- Non-binding MoU will enable both parties to develop new graphite mines outside of Ceylon Graphite portfolio
- Also to construct and operate a state-of-the-art graphite processing facility in Sri Lanka
Canada-based Ceylon Graphite Corp., which is involved in the exploration and production of graphite in historic resource jurisdictions in Sri Lanka, this week announced the execution of a memorandum of understanding (MoU) dated June 30, 2021, with two subsidiaries of Lanka ORIX Leasing Company Group (LOLC).
Pursuant to the MoU, Ceylon Graphite, through its subsidiary Plumbago Refining Corp B.V. (Plumbago) and LOLC, through its subsidiaries LOLC GEO Technologies Ltd (LOLCGT) and LOLC Advanced Technologies Ltd (LOLCAT), will work together to develop new graphite mines outside of the existing Ceylon Graphite portfolio and to construct and operate a state-of-the-art graphite processing facility in Sri Lanka.
LOLC is the largest corporate conglomerate in Sri Lanka. It recorded the highest profitability in Sri Lankan corporate history in FY 20/21, with Rs.57 billion (US $ 285 million) profit before tax.
LOLC’s portfolio includes leisure, plantations, agri-inputs, renewable energy, construction, manufacturing and trading and other strategic investments, with microfinance enterprises expanding out to Cambodia, Myanmar, Pakistan, Indonesia, the Philippines, Zambia and Nigeria.
LOLCGT is the mining arm of LOLC and holds several exploration licences from the Sri Lanka government’s Government Survey and Mining Bureau (GSMB).
LOLCAT is the research arm for LOLC Group and a joint owner of Sri Lanka’s first graphene and advanced material company, currently producing graphene from ultra-pure highly crystalline Sri Lankan graphite and making significant advances in a variety of breakthrough applications involving graphene.
The MoU provides for Ceylon Graphite and LOLC to develop and operate a minimum of three mines on grids located near the government-owned Kahatagha mine, an area known to be rich in high-grade vein graphite, as high grade as 98 percent Cg.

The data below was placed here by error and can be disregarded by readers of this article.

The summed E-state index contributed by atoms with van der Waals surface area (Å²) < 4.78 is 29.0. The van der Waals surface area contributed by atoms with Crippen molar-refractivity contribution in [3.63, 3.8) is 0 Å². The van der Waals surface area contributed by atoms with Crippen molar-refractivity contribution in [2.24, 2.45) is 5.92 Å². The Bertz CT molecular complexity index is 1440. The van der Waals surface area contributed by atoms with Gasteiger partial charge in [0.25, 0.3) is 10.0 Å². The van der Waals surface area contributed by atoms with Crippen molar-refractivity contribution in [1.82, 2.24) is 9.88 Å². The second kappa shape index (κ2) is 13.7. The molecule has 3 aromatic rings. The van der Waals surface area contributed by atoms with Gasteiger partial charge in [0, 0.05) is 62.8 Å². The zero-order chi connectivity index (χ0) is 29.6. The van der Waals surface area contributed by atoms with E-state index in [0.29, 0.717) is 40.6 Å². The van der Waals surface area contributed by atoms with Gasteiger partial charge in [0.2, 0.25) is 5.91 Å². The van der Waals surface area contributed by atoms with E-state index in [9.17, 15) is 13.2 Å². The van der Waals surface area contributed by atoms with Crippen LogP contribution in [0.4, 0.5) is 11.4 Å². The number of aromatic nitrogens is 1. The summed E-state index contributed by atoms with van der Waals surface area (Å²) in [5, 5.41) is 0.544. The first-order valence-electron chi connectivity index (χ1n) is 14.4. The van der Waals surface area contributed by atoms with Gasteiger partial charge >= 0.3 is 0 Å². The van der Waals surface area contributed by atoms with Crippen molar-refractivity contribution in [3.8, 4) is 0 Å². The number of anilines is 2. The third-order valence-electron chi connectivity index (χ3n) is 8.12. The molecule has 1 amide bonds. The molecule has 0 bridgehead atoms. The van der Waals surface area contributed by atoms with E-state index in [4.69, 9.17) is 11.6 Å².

Under the MoU, Ceylon intends to purchase a 10 percent interest in LOLCGT, with an option to buy up to 40 percent of the company.
The development of the new mines will be funded on a pro rata basis, will be operated by Ceylon and Ceylon will agree to offtake all mine production for further processing.
Further, Ceylon and LOLC will construct an in-country value-add facility to upgrade the mine product further to 99.99 percent purity, ready for spheronisation. This mine production will be in addition to Ceylon’s existing and planned mining operations at K1, M1, H1, P1 as well as six other potential sites under development.
Under the terms of the MoU, LOLC intends to purchase up to an aggregate of 15 percent of Ceylon Graphite shares either as a lead order on a future financing or under separate terms with timing and terms to be detailed in a definitive agreement.
Both parties will also agree to cross-appointments of designates to their respective corporate boards.
“We are excited to embark on this joint venture together with LOLC Group, the most profitable company in Sri Lanka, led by Ishara Nanayakkara, one of the most respected business leaders in Asia, whose extraordinary vision aligns with Ceylon’s goals in graphite and graphene applications,” stated Ceylon Graphite CEO Don Baxter.
“We’re delighted LOLC is eager to support the joint venture’s technical strategy to produce a minimum of 50,000 to 100,000 tonnes per year of unparalleled quality spheronised graphite for the rapidly growing anode applications market as well as to collaborate with us and share successes in the graphene production technology.”
“LOLC is pleased to partner with a well-established graphite production company like Ceylon,” said LOLCAT CEO Danesh Abeyrathne.
“Together we can work to capture a greater share of the world’s battery anode and graphene applications markets, than we can working separately. This will benefit both our companies as well as the people of Sri Lanka in a significant way.”
The MoU is non-binding and signals the intent of both parties to negotiate in good faith a definitive agreement to reflect the intent and content of the MoU. There is no assurance that such an agreement will be reached.